Finally, Prismata has a wealth of customization with tons of avatars, emotes, and even pre-built skins for each card so you can change how your cards look on the battlefield, and they range from badass to completely silly (Tarsiers can have googly eyes and Engineers can look like a gentleman with a mustache and bowler hat). The most noble thing Lunarch Studios has done by this token is state very adamantly that they aim to break the growing trend of “pay-to-win” in free-to-play games. They are on the record saying that aside from these strictly cosmetic changes that can be purchased there are no other transactions available in the game. And once complete, it will always be free. Players only have advantages from their skill level, not their wallets.
When I first learned of Lunarch Studios’ Prismata, I was incredibly excited by what I would experience within. My expectations were completely blown away by the deep levels of strategy, intriguing storyline, beautiful style and mechanics, and online capabilities. Despite that, the game has a sharp learning curve and my first hours were filled with frustration at constantly losing matches. It seemed like every game felt the same, with only a limited number of outcomes, and the trajectory of each match ending in who has more of the stronger cards on their side. But the more I played, the more I was able to appreciate just how intricate the system is and how much strategy and forethought you have to incorporate to win. That’s why when you do win, you feel incredible, like you just outsmarted all the AIs on the entire planet of Beacon.
After playing for over seven hours, meticulously beating each episode and engaging in AI battles, I gained a sense of nostalgia that many games don’t do often these days: the difficulty is there on purpose. To me, it hearkens back to the days of the NES and SNES, where although households had only a few games they were all so difficult that you could extend a two-hour-long game by several more hours. I do not see this concept as being inherently negative, especially concerning Prismata. The difficulty beckons you to challenge what’s before you, to really go deep and concentrate.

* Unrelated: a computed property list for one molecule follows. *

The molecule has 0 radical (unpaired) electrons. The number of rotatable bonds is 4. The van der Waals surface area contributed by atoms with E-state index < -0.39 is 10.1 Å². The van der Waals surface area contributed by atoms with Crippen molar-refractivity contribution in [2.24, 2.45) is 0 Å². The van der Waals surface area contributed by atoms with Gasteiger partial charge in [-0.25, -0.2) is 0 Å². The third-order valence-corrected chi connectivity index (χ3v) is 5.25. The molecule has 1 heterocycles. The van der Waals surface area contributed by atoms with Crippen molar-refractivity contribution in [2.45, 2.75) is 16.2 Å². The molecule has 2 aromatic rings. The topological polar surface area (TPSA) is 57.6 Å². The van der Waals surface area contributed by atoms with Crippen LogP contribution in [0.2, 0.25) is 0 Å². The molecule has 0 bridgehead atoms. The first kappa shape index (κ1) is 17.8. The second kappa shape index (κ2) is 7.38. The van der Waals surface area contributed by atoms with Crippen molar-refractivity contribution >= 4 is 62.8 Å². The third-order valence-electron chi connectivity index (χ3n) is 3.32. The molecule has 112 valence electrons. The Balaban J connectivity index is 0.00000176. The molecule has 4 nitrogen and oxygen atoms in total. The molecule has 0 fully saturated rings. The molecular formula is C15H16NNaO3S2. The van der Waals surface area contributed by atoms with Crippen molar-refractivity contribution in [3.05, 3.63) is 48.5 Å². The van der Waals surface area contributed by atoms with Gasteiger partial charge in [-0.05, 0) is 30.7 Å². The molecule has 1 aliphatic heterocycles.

I want to close with my admiration for Lunarch Studios and their mission to accomplish what they set out to do, which was to create a game that borrowed from other games of its ilk, yet formed something distinctly different. Prismata really is a card battle game unlike any other, and I was phenomenally impressed by how it shaped its style. While only the first of five chapters of the game is available, updates are coming along with a ton of other features like an in-game guide, just to name one. I’m very excited to see how this game progresses with time.
Final score: 8.5/10
A refreshing take on card battle games achieved by implementing aspects of other genres, to create an impressive and extremely fun experience. Many parts of the game are highly difficult and could be discouraging, but winning matches makes the effort absolutely worth it.
A digital copy of this game was provided by the publisher for review purposes.